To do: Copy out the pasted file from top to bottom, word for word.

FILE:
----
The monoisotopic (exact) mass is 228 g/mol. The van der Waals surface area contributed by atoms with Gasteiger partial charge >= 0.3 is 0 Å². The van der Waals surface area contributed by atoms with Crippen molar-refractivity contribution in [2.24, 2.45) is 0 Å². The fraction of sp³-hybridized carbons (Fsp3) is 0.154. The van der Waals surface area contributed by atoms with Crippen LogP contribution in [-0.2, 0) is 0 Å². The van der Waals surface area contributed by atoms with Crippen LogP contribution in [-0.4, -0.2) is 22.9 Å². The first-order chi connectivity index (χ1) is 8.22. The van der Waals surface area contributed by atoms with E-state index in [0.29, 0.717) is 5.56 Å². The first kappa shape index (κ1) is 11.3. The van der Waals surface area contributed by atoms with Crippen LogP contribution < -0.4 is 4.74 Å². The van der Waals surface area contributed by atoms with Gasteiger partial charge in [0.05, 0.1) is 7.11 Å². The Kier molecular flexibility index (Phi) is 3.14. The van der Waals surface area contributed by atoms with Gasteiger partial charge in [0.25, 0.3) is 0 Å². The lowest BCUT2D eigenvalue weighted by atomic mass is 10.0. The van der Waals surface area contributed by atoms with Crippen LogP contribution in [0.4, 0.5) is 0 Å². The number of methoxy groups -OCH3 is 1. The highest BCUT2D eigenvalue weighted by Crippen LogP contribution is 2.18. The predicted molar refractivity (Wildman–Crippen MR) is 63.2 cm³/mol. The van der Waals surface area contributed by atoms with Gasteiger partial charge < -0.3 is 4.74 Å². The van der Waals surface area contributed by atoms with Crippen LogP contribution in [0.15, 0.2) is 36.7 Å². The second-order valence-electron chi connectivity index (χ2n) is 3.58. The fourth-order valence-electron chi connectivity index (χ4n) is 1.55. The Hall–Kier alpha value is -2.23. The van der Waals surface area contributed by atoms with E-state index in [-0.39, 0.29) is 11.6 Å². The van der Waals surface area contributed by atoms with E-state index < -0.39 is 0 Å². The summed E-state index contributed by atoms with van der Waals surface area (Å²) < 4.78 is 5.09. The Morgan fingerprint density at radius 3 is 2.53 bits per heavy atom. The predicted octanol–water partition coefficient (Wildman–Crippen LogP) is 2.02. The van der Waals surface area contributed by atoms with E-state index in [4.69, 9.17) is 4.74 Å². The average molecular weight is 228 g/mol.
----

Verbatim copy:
The monoisotopic (exact) mass is 228 g/mol. The van der Waals surface area contributed by atoms with Gasteiger partial charge >= 0.3 is 0 Å². The van der Waals surface area contributed by atoms with Crippen molar-refractivity contribution in [2.24, 2.45) is 0 Å². The fraction of sp³-hybridized carbons (Fsp3) is 0.154. The van der Waals surface area contributed by atoms with Crippen LogP contribution in [-0.2, 0) is 0 Å². The van der Waals surface area contributed by atoms with Crippen LogP contribution in [-0.4, -0.2) is 22.9 Å². The first-order chi connectivity index (χ1) is 8.22. The van der Waals surface area contributed by atoms with E-state index in [0.29, 0.717) is 5.56 Å². The first kappa shape index (κ1) is 11.3. The van der Waals surface area contributed by atoms with Crippen LogP contribution < -0.4 is 4.74 Å². The van der Waals surface area contributed by atoms with Gasteiger partial charge in [0.05, 0.1) is 7.11 Å². The Kier molecular flexibility index (Phi) is 3.14. The van der Waals surface area contributed by atoms with Gasteiger partial charge in [0.25, 0.3) is 0 Å². The lowest BCUT2D eigenvalue weighted by atomic mass is 10.0. The van der Waals surface area contributed by atoms with Crippen LogP contribution in [0.4, 0.5) is 0 Å². The number of methoxy groups -OCH3 is 1. The highest BCUT2D eigenvalue weighted by Crippen LogP contribution is 2.18. The predicted molar refractivity (Wildman–Crippen MR) is 63.2 cm³/mol. The van der Waals surface area contributed by atoms with Gasteiger partial charge < -0.3 is 4.74 Å². The van der Waals surface area contributed by atoms with Crippen LogP contribution in [0.15, 0.2) is 36.7 Å². The second-order valence-electron chi connectivity index (χ2n) is 3.58. The fourth-order valence-electron chi connectivity index (χ4n) is 1.55. The Hall–Kier alpha value is -2.23. The van der Waals surface area contributed by atoms with E-state index in [-0.39, 0.29) is 11.6 Å². The van der Waals surface area contributed by atoms with E-state index < -0.39 is 0 Å². The summed E-state index contributed by atoms with van der Waals surface area (Å²) < 4.78 is 5.09. The Morgan fingerprint density at radius 3 is 2.53 bits per heavy atom. The predicted octanol–water partition coefficient (Wildman–Crippen LogP) is 2.02. The van der Waals surface area contributed by atoms with E-state index in [4.69, 9.17) is 4.74 Å². The average molecular weight is 228 g/mol.